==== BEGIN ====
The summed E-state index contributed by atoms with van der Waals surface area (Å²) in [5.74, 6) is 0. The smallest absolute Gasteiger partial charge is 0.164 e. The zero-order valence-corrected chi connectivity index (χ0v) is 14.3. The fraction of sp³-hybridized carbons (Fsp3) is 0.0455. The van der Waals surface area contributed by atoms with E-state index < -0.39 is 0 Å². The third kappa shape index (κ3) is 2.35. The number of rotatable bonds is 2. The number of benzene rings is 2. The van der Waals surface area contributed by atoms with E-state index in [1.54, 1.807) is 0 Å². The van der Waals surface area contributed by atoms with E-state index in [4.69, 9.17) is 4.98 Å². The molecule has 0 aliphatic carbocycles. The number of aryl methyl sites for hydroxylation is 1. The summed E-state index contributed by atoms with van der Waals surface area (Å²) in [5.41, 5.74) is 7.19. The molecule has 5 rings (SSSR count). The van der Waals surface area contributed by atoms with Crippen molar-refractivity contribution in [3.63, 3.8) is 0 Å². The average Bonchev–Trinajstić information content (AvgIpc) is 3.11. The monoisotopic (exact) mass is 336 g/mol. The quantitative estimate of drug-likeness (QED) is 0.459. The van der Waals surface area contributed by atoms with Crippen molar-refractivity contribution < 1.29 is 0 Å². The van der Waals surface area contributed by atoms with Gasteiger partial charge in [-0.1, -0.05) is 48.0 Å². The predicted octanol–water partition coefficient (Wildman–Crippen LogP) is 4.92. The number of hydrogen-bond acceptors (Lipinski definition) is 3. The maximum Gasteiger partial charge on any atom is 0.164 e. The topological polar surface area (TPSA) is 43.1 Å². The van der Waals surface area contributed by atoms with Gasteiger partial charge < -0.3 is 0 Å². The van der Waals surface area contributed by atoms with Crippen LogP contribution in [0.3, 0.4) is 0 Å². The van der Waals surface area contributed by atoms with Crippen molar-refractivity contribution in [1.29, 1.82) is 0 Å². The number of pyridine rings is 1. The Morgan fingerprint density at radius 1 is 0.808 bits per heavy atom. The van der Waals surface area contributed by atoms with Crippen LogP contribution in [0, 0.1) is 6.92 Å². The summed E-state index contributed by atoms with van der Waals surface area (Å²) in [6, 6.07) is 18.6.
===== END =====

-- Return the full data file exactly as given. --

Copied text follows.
The summed E-state index contributed by atoms with van der Waals surface area (Å²) in [5.74, 6) is 0. The smallest absolute Gasteiger partial charge is 0.164 e. The zero-order valence-corrected chi connectivity index (χ0v) is 14.3. The fraction of sp³-hybridized carbons (Fsp3) is 0.0455. The van der Waals surface area contributed by atoms with E-state index < -0.39 is 0 Å². The third kappa shape index (κ3) is 2.35. The number of rotatable bonds is 2. The number of benzene rings is 2. The van der Waals surface area contributed by atoms with E-state index in [1.54, 1.807) is 0 Å². The van der Waals surface area contributed by atoms with E-state index in [4.69, 9.17) is 4.98 Å². The molecule has 0 aliphatic carbocycles. The number of aryl methyl sites for hydroxylation is 1. The summed E-state index contributed by atoms with van der Waals surface area (Å²) in [5.41, 5.74) is 7.19. The molecule has 5 rings (SSSR count). The van der Waals surface area contributed by atoms with Crippen molar-refractivity contribution in [3.63, 3.8) is 0 Å². The average Bonchev–Trinajstić information content (AvgIpc) is 3.11. The monoisotopic (exact) mass is 336 g/mol. The quantitative estimate of drug-likeness (QED) is 0.459. The van der Waals surface area contributed by atoms with Crippen molar-refractivity contribution < 1.29 is 0 Å². The van der Waals surface area contributed by atoms with Gasteiger partial charge in [-0.1, -0.05) is 48.0 Å². The predicted octanol–water partition coefficient (Wildman–Crippen LogP) is 4.92. The number of hydrogen-bond acceptors (Lipinski definition) is 3. The maximum Gasteiger partial charge on any atom is 0.164 e. The topological polar surface area (TPSA) is 43.1 Å². The van der Waals surface area contributed by atoms with Gasteiger partial charge < -0.3 is 0 Å². The van der Waals surface area contributed by atoms with Crippen LogP contribution in [0.3, 0.4) is 0 Å². The van der Waals surface area contributed by atoms with Crippen molar-refractivity contribution in [1.29, 1.82) is 0 Å². The number of pyridine rings is 1. The Morgan fingerprint density at radius 1 is 0.808 bits per heavy atom. The van der Waals surface area contributed by atoms with Crippen LogP contribution in [0, 0.1) is 6.92 Å². The summed E-state index contributed by atoms with van der Waals surface area (Å²) in [6, 6.07) is 18.6.